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I've tried WebSphinx application.

I realize if I put wikipedia.org as the starting URL, it will not crawl further.

Hence, how to actually crawl the entire Wikipedia? Can anyone gimme some guidelines? Do I need to specifically go and find those URLs and put multiple starting URLs?

Anyone has suggestions of good website with the tutorial on usng WebSphinx's API?

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up vote 41 down vote accepted

If your goal is to crawl all of Wikipedia, you might want to look at the available database dumps. See http://download.wikimedia.org/.

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23  
+1. Crawling Wikipedia through HTTP is rude and puts a lot of extra load on the servers. – Greg Hewgill Feb 22 '10 at 20:30
4  
@GregHewgill, that's a pretty assumptive statement. It really depends on how rapidly you crawl the site, whether you respect the robots.txt directives and what you'd consider "a lot of extra load" to mean. According to wikipedia "Friendly, low-speed bots are welcome viewing article pages, but not dynamically-generated pages please." - en.wikipedia.org/robots.txt Crawlers typically aren't designed for parsing wikipedia-specific xml documents filled with wiki markup, so creating a separate system to parse dated xml dumps just for wikipedia.com seems silly. – Marcus Pope Jun 22 '12 at 15:57

I'm not sure but maybe WEbSphinx's UserAgent is blocked by wikipedia's robots.txt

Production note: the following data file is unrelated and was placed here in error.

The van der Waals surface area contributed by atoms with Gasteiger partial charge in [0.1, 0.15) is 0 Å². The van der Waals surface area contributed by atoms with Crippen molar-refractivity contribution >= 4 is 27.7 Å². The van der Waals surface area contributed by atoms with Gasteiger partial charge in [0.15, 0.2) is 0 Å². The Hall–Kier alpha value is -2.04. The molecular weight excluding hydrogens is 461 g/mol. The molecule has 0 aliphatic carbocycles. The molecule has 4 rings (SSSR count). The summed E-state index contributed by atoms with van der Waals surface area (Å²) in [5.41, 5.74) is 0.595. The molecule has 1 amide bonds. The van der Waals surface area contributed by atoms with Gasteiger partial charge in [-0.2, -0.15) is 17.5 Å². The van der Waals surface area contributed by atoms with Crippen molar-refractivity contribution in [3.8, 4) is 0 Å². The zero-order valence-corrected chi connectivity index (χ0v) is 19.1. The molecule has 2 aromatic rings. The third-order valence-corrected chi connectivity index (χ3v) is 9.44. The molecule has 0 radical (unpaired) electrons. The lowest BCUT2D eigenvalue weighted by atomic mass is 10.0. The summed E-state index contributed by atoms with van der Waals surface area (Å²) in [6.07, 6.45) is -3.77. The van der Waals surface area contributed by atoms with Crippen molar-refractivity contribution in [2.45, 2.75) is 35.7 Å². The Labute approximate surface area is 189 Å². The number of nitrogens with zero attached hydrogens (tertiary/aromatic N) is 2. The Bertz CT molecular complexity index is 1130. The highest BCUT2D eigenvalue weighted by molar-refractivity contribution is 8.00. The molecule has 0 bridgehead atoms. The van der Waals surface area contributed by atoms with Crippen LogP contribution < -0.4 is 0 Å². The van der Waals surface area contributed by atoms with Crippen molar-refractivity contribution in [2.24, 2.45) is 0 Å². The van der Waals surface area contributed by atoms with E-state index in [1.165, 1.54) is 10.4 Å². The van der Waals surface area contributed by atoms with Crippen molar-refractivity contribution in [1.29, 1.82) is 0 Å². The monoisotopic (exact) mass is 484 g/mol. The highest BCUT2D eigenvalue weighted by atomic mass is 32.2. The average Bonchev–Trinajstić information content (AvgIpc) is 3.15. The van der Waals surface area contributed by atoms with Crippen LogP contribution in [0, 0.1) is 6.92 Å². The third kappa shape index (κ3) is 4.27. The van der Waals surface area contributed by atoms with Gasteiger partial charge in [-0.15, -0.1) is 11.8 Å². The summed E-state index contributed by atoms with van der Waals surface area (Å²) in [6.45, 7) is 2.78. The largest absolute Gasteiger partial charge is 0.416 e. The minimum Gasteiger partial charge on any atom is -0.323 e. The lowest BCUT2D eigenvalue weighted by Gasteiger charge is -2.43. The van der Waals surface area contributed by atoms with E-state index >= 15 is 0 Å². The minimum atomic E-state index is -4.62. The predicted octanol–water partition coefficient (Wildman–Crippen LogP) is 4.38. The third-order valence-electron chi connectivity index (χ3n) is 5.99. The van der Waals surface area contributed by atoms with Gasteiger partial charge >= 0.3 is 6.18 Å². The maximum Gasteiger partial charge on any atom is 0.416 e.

http://en.wikipedia.org/robots.txt

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I think you couldn't choose the required configuration for that. Switch to advanced, crawl the subdomain, unlimit the page size and time.

However, WebSphinx probably can't crawl the whole Wikipedia, it slows down with bigger data and eventually stops near 200mb of memory is used. I recommend you Nutch, Heritrix and Crawler4j.

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In addition to using the Wikipedia database dump mentioned above, you can use Wikipedia's API for executing queries, such as retrieving 100 random articles.

http://www.mediawiki.org/wiki/API:Query_-Lists#random.2F_rn

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You probably need to start with a random article, and then crawl all articles you can get to from that starting one. When that search tree has been exhausted, start with a new random article. You could seed your searches with terms you think will lead to the most articles, or start with the featured article on the front page.

Another question: Why didn't WebSphinx crawl further? Does wikipedia block bots that identify as 'WebSphinx'?

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Kind of off topic, but I recommend checking out http://www.netsoc.tcd.ie/~mu/wiki/. This guy did some really neat stuff with Wikipedia.

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Have a look at dbpedia, a structured version of Wikipedia.

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